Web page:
I don’t know how much of Facebook’s decisions regarding their data center designs is driven by the tool-less methodology. But I can honestly say that any large outfit like Facebook and HP attempting to go tool-less in some ways is a step in the right direction. Comapnies like O’Reilly’s Make: magazine and iFixit.org are readily providing path for anyone willing to put in the work to learn how to fix the things they own. Also throw into that mix less technology and more Home Maintenance style outfits like Repair Clinic, while not as sexy technologically, I can vouch for their ability to teach me how to fix a fan in my fridge.

Borrowing the phrase, “If you can’t fix it, you don’t own it” let me say I wholeheartedly agree. And also borrowing from the old Apple commercial, Here’s to the crazy ones because they change things. They have no respect for the status quo, so lots stop throwing away those devices, appliances, automobiles and let’s start first by fixing some things.

Categories
cloud data center flash memory SSD support technology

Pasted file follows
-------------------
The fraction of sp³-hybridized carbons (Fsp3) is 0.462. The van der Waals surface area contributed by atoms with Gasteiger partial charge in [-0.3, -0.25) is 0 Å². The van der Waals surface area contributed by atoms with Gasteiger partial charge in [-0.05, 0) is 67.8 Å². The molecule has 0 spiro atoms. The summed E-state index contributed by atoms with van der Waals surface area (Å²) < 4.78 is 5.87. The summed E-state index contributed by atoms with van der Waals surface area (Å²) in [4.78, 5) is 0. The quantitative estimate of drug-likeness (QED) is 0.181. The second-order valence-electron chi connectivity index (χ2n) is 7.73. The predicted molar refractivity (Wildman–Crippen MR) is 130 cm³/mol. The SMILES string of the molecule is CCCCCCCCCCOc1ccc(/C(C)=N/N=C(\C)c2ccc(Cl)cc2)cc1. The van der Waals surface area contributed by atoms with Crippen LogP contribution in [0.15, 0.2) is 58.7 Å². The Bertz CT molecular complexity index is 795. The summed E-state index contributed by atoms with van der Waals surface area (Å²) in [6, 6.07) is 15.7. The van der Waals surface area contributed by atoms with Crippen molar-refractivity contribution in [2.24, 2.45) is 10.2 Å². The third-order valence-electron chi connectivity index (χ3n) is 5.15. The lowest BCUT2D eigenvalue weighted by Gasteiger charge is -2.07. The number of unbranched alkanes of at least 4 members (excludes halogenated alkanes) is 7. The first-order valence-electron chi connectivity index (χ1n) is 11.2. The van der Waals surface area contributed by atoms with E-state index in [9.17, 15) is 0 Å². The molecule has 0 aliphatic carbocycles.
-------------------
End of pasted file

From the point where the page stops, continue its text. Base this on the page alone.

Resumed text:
Artur Bergman Wikia on SSDs @ OReilly Media Conferences/Don Bazile CEO of Violin Memory

Image representing Violin Memory as depicted i...
Image via CrunchBase

Artur Bergman of Wikia explains why you should buy and use Solid State Disks (strong language)

via Artur Bergman Wikia on SSDs on OReilly Media Conferences – live streaming video powered by Livestream.

This is the shortest presentation I’ve seen and most pragmatic about what SSDs can do for you. He recommends buying Intel 320s and getting your feet wet by moving from a bicycle to a Ferrari. Later on if you need to go with a PCIe SSD do it, but it’s like the difference between a Formula 1 race car and a Ferrari. Personally in spite of the lack of major difference Artur is trying to illustrate I still like the idea of buying once and getting more than you need. And if this doesn’t start you down the road of seriously buying SSDs of some sort check out this interview with Violin Memory CEO, Don Bazile:

Violin tunes up for billion dollar flash gig: Chris Mellor@theregister.co.uk (Saturday June 25th)